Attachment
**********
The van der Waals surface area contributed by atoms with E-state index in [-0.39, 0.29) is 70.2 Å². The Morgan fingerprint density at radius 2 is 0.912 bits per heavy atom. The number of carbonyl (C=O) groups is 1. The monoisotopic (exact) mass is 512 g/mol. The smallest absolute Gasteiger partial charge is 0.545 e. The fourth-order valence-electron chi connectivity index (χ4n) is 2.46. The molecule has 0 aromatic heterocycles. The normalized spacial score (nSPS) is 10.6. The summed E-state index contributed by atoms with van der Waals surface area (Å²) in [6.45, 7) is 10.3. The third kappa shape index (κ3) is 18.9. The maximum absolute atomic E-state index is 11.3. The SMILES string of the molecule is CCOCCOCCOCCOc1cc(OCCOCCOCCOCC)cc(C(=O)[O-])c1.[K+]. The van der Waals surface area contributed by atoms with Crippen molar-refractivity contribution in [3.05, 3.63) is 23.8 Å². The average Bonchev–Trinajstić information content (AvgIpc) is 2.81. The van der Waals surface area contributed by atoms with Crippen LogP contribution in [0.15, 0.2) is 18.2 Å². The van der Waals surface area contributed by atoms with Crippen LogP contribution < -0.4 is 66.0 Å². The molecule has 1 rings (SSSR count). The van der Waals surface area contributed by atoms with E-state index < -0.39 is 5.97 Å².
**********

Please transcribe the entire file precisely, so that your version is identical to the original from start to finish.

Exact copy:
The van der Waals surface area contributed by atoms with E-state index in [-0.39, 0.29) is 70.2 Å². The Morgan fingerprint density at radius 2 is 0.912 bits per heavy atom. The number of carbonyl (C=O) groups is 1. The monoisotopic (exact) mass is 512 g/mol. The smallest absolute Gasteiger partial charge is 0.545 e. The fourth-order valence-electron chi connectivity index (χ4n) is 2.46. The molecule has 0 aromatic heterocycles. The normalized spacial score (nSPS) is 10.6. The summed E-state index contributed by atoms with van der Waals surface area (Å²) in [6.45, 7) is 10.3. The third kappa shape index (κ3) is 18.9. The maximum absolute atomic E-state index is 11.3. The SMILES string of the molecule is CCOCCOCCOCCOc1cc(OCCOCCOCCOCC)cc(C(=O)[O-])c1.[K+]. The van der Waals surface area contributed by atoms with Crippen molar-refractivity contribution in [3.05, 3.63) is 23.8 Å². The average Bonchev–Trinajstić information content (AvgIpc) is 2.81. The van der Waals surface area contributed by atoms with Crippen LogP contribution in [0.15, 0.2) is 18.2 Å². The van der Waals surface area contributed by atoms with Crippen LogP contribution < -0.4 is 66.0 Å². The molecule has 1 rings (SSSR count). The van der Waals surface area contributed by atoms with E-state index < -0.39 is 5.97 Å².